Claiming that Paul Fitzgerald’s e-mails associated with his role as a FirstNet board member are federal documents, U.S. government attorneys are seeking a summary judgment to block efforts by Story County, Iowa—where Fitzgerald is the longtime sheriff—to release FirstNet-related e-mails sent and received on the Story County system.

Story County has argued that 63 FirstNet-related e-mails tied to Fitzgerald’s county e-mail address should be subject to Iowa’s open-records law, because they are stored in the Story County data system. But federal attorneys cite Iowa case law in claiming that the location of the e-mail is irrelevant; if Fitzgerald sent or received e-mails in his capacity as a “special government employee” serving as a FirstNet board member, those e-mails are federal documents, according to a Nov. 15 filing. 

“This is not a case in which the United States is seeking to restrict any rights of the county to disclose its own records,” the filing states. “Instead, it is a case in which the United States is seeking to enforce its property rights in the records.”

In making the argument as to why Fitzgerald’s e-mails are not subject to a Congressional mandate that FirstNet be open and transparent in its procurement, federal attorneys provided hints regarding the content of at least some of the Fitzgerald e-mails.

“The e-mails at issue are not competitive requests by the board to the private sector for the purpose of building and operating the network,” the filing states. “Rather, the e-mails reflect internal communications among FirstNet board members and/or with FirstNet employees.

“They include discussions of legal advice, proposed budgets, draft board resolutions and minutes, and other internal deliberations,” the filing continues. “While some of these internal communications touch upon prospective procurement plans by FirstNet, those plans are not final, competitive requests to the private sector but internal, pre-decisional sensitive information which would prematurely reveal the agency’s proposed strategy, budget or schedule for acquiring goods and services.”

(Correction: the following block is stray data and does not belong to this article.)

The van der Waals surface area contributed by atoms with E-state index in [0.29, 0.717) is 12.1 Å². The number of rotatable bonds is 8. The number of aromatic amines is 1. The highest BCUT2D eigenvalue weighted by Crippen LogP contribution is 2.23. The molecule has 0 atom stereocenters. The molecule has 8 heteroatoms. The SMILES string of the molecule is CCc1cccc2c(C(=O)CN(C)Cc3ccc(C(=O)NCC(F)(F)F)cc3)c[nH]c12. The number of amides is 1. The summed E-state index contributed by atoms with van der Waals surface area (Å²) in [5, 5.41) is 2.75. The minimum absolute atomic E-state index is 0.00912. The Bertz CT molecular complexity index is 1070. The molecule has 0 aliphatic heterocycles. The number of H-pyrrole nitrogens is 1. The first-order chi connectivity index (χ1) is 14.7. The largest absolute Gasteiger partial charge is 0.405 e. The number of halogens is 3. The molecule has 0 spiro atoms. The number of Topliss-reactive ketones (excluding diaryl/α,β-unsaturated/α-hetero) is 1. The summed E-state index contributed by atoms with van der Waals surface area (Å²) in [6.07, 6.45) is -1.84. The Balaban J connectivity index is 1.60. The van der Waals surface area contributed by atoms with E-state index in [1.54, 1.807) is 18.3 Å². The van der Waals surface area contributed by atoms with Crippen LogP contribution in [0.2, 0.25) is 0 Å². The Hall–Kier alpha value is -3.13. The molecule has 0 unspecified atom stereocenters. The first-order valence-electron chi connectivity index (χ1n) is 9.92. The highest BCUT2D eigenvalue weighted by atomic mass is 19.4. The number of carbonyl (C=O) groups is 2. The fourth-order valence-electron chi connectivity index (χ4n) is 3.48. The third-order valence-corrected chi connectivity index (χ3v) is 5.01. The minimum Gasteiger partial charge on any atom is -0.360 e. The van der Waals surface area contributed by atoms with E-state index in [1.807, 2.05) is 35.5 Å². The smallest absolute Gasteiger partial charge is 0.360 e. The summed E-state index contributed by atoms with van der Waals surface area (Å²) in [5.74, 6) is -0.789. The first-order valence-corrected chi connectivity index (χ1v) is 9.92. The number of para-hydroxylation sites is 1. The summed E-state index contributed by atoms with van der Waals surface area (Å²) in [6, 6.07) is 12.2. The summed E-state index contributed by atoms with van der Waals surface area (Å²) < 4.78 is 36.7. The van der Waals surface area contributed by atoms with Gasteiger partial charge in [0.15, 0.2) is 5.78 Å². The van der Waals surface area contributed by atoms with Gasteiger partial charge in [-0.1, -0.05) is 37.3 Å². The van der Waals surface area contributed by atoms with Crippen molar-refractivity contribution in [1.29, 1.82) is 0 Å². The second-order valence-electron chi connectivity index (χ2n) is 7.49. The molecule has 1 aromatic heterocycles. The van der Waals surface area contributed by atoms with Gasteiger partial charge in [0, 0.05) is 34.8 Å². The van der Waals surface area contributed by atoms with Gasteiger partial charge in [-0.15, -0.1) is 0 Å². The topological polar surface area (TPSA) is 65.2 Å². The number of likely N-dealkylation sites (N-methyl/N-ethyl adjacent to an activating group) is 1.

The federal filing does not state whether the Fitzgerald e-mails would be released if the court rules in favor of the U.S. government. However, the filing does reiterate the fact that Congress exempted FirstNet from the Freedom of Information Act when it created the organization last year.

Federal attorneys made the filing in response to Story County’s motion to dismiss the case, which would allow the county to release the e-mails to Politico reporter Tony Romm, who made the request under Iowa’s open-records law. In the motion to dismiss, Story County claimed that the law passed by Congress exempting FirstNet from disclosure laws violated the First Amendment, but federal attorneys cited case law to refute this notion.

“It is for Congress to determine the extent of access to government documents; the First Amendment does not do so,’” the filing states, quoting from a U.S. circuit-court ruling before making an independent argument.

“Here, Congress has not provided the public with a general right of access to FirstNet documents. Instead, it has explicitly provided that FirstNet is not subject to the [Freedom of Information Act].”